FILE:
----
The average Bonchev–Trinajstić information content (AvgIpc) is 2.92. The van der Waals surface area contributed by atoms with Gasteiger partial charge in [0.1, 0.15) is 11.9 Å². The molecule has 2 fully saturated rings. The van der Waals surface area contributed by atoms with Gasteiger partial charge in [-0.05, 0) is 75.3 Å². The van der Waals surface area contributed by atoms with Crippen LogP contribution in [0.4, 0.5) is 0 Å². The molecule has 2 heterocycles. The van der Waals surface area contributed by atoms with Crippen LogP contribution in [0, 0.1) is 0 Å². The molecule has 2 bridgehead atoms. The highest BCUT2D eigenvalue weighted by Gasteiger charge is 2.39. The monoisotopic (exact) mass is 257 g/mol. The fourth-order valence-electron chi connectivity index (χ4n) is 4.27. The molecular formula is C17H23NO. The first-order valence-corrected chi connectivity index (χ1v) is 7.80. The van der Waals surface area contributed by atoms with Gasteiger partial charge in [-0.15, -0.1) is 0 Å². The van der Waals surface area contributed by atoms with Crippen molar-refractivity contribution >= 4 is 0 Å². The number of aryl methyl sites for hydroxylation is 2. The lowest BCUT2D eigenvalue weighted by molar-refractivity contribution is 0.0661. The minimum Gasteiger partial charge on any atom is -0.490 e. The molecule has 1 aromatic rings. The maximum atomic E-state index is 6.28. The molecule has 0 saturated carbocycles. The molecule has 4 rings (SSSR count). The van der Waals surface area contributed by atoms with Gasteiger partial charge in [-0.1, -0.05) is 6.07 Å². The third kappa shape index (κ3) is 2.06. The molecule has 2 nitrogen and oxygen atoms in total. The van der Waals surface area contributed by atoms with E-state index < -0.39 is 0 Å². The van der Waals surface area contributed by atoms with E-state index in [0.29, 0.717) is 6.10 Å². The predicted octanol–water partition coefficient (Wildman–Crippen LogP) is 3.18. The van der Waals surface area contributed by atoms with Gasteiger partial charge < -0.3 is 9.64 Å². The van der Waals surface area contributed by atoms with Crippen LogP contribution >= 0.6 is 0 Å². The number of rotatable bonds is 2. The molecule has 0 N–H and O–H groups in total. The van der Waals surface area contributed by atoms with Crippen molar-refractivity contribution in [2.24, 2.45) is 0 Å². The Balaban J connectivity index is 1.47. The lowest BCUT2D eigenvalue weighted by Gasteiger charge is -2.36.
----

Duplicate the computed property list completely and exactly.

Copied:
The average Bonchev–Trinajstić information content (AvgIpc) is 2.92. The van der Waals surface area contributed by atoms with Gasteiger partial charge in [0.1, 0.15) is 11.9 Å². The molecule has 2 fully saturated rings. The van der Waals surface area contributed by atoms with Gasteiger partial charge in [-0.05, 0) is 75.3 Å². The van der Waals surface area contributed by atoms with Crippen LogP contribution in [0.4, 0.5) is 0 Å². The molecule has 2 heterocycles. The van der Waals surface area contributed by atoms with Crippen LogP contribution in [0, 0.1) is 0 Å². The molecule has 2 bridgehead atoms. The highest BCUT2D eigenvalue weighted by Gasteiger charge is 2.39. The monoisotopic (exact) mass is 257 g/mol. The fourth-order valence-electron chi connectivity index (χ4n) is 4.27. The molecular formula is C17H23NO. The first-order valence-corrected chi connectivity index (χ1v) is 7.80. The van der Waals surface area contributed by atoms with Gasteiger partial charge in [-0.15, -0.1) is 0 Å². The van der Waals surface area contributed by atoms with Crippen molar-refractivity contribution >= 4 is 0 Å². The number of aryl methyl sites for hydroxylation is 2. The lowest BCUT2D eigenvalue weighted by molar-refractivity contribution is 0.0661. The minimum Gasteiger partial charge on any atom is -0.490 e. The molecule has 1 aromatic rings. The maximum atomic E-state index is 6.28. The molecule has 0 saturated carbocycles. The molecule has 4 rings (SSSR count). The van der Waals surface area contributed by atoms with Gasteiger partial charge in [-0.1, -0.05) is 6.07 Å². The third kappa shape index (κ3) is 2.06. The molecule has 2 nitrogen and oxygen atoms in total. The van der Waals surface area contributed by atoms with E-state index < -0.39 is 0 Å². The van der Waals surface area contributed by atoms with E-state index in [0.29, 0.717) is 6.10 Å². The predicted octanol–water partition coefficient (Wildman–Crippen LogP) is 3.18. The van der Waals surface area contributed by atoms with Gasteiger partial charge < -0.3 is 9.64 Å². The van der Waals surface area contributed by atoms with Crippen LogP contribution >= 0.6 is 0 Å². The number of rotatable bonds is 2. The molecule has 0 N–H and O–H groups in total. The van der Waals surface area contributed by atoms with Crippen molar-refractivity contribution in [2.24, 2.45) is 0 Å². The Balaban J connectivity index is 1.47. The lowest BCUT2D eigenvalue weighted by Gasteiger charge is -2.36.